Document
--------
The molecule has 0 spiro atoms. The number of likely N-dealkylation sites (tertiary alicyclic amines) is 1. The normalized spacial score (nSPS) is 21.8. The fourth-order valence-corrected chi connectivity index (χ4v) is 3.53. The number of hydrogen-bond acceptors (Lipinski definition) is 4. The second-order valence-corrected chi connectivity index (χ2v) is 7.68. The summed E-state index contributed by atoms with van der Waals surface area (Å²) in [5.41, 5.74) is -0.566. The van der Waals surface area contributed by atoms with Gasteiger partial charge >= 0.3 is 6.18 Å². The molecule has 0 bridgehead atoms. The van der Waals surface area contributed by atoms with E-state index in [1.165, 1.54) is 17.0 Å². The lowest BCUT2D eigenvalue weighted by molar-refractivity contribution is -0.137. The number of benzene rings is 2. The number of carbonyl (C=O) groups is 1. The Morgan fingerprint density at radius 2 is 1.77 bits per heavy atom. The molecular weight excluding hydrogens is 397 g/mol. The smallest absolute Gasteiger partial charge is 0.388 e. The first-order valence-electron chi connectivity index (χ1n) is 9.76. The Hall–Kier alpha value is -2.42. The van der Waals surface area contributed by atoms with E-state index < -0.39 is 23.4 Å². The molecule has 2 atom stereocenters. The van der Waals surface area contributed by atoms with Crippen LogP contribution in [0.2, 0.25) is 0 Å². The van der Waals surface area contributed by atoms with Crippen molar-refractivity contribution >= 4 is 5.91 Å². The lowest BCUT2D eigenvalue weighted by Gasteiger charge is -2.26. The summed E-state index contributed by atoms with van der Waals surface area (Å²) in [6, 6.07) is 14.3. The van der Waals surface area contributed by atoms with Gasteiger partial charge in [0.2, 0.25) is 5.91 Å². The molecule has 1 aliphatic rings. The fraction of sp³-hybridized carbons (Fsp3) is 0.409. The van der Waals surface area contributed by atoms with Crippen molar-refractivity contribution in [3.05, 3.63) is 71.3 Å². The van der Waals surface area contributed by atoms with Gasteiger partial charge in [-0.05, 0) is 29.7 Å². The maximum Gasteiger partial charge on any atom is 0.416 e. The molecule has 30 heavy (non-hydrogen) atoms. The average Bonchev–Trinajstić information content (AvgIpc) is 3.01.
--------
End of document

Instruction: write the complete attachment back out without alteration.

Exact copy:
The molecule has 0 spiro atoms. The number of likely N-dealkylation sites (tertiary alicyclic amines) is 1. The normalized spacial score (nSPS) is 21.8. The fourth-order valence-corrected chi connectivity index (χ4v) is 3.53. The number of hydrogen-bond acceptors (Lipinski definition) is 4. The second-order valence-corrected chi connectivity index (χ2v) is 7.68. The summed E-state index contributed by atoms with van der Waals surface area (Å²) in [5.41, 5.74) is -0.566. The van der Waals surface area contributed by atoms with Gasteiger partial charge >= 0.3 is 6.18 Å². The molecule has 0 bridgehead atoms. The van der Waals surface area contributed by atoms with E-state index in [1.165, 1.54) is 17.0 Å². The lowest BCUT2D eigenvalue weighted by molar-refractivity contribution is -0.137. The number of benzene rings is 2. The number of carbonyl (C=O) groups is 1. The Morgan fingerprint density at radius 2 is 1.77 bits per heavy atom. The molecular weight excluding hydrogens is 397 g/mol. The smallest absolute Gasteiger partial charge is 0.388 e. The first-order valence-electron chi connectivity index (χ1n) is 9.76. The Hall–Kier alpha value is -2.42. The van der Waals surface area contributed by atoms with E-state index < -0.39 is 23.4 Å². The molecule has 2 atom stereocenters. The van der Waals surface area contributed by atoms with Crippen LogP contribution in [0.2, 0.25) is 0 Å². The van der Waals surface area contributed by atoms with Crippen molar-refractivity contribution >= 4 is 5.91 Å². The lowest BCUT2D eigenvalue weighted by Gasteiger charge is -2.26. The summed E-state index contributed by atoms with van der Waals surface area (Å²) in [6, 6.07) is 14.3. The van der Waals surface area contributed by atoms with Gasteiger partial charge in [0.2, 0.25) is 5.91 Å². The molecule has 1 aliphatic rings. The fraction of sp³-hybridized carbons (Fsp3) is 0.409. The van der Waals surface area contributed by atoms with Crippen molar-refractivity contribution in [3.05, 3.63) is 71.3 Å². The van der Waals surface area contributed by atoms with Gasteiger partial charge in [-0.05, 0) is 29.7 Å². The maximum Gasteiger partial charge on any atom is 0.416 e. The molecule has 30 heavy (non-hydrogen) atoms. The average Bonchev–Trinajstić information content (AvgIpc) is 3.01.